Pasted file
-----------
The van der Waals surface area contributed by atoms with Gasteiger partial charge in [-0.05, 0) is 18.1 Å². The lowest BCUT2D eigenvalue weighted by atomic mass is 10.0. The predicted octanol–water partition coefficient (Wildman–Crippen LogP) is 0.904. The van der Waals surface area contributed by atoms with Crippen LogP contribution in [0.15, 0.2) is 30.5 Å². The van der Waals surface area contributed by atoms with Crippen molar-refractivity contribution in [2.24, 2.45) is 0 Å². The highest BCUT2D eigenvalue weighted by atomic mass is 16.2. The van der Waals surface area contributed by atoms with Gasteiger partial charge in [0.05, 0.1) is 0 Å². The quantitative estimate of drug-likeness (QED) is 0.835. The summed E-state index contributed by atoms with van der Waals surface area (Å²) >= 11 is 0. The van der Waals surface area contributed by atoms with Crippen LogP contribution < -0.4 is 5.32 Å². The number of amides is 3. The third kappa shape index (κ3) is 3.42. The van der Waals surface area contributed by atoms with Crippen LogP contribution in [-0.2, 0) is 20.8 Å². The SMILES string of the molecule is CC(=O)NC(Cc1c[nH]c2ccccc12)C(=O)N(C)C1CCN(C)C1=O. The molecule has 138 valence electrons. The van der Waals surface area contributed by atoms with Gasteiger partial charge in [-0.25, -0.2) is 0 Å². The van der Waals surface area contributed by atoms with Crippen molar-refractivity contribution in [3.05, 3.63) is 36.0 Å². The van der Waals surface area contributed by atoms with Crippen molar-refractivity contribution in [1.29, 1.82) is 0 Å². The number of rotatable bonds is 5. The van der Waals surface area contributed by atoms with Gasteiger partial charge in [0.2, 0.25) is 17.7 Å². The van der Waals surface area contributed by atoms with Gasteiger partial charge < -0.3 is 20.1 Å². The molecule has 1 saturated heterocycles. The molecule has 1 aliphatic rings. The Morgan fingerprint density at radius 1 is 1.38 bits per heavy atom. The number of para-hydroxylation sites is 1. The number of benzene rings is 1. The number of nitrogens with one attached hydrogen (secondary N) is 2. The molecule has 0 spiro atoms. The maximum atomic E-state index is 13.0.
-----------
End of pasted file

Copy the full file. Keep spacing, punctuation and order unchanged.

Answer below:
The van der Waals surface area contributed by atoms with Gasteiger partial charge in [-0.05, 0) is 18.1 Å². The lowest BCUT2D eigenvalue weighted by atomic mass is 10.0. The predicted octanol–water partition coefficient (Wildman–Crippen LogP) is 0.904. The van der Waals surface area contributed by atoms with Crippen LogP contribution in [0.15, 0.2) is 30.5 Å². The van der Waals surface area contributed by atoms with Crippen molar-refractivity contribution in [2.24, 2.45) is 0 Å². The highest BCUT2D eigenvalue weighted by atomic mass is 16.2. The van der Waals surface area contributed by atoms with Gasteiger partial charge in [0.05, 0.1) is 0 Å². The quantitative estimate of drug-likeness (QED) is 0.835. The summed E-state index contributed by atoms with van der Waals surface area (Å²) >= 11 is 0. The van der Waals surface area contributed by atoms with Crippen LogP contribution < -0.4 is 5.32 Å². The number of amides is 3. The third kappa shape index (κ3) is 3.42. The van der Waals surface area contributed by atoms with Crippen LogP contribution in [-0.2, 0) is 20.8 Å². The SMILES string of the molecule is CC(=O)NC(Cc1c[nH]c2ccccc12)C(=O)N(C)C1CCN(C)C1=O. The molecule has 138 valence electrons. The van der Waals surface area contributed by atoms with Gasteiger partial charge in [-0.25, -0.2) is 0 Å². The van der Waals surface area contributed by atoms with Crippen molar-refractivity contribution in [3.05, 3.63) is 36.0 Å². The van der Waals surface area contributed by atoms with Crippen molar-refractivity contribution in [1.29, 1.82) is 0 Å². The number of rotatable bonds is 5. The van der Waals surface area contributed by atoms with Gasteiger partial charge in [0.2, 0.25) is 17.7 Å². The van der Waals surface area contributed by atoms with Gasteiger partial charge < -0.3 is 20.1 Å². The molecule has 1 saturated heterocycles. The molecule has 1 aliphatic rings. The Morgan fingerprint density at radius 1 is 1.38 bits per heavy atom. The number of para-hydroxylation sites is 1. The number of benzene rings is 1. The number of nitrogens with one attached hydrogen (secondary N) is 2. The molecule has 0 spiro atoms. The maximum atomic E-state index is 13.0.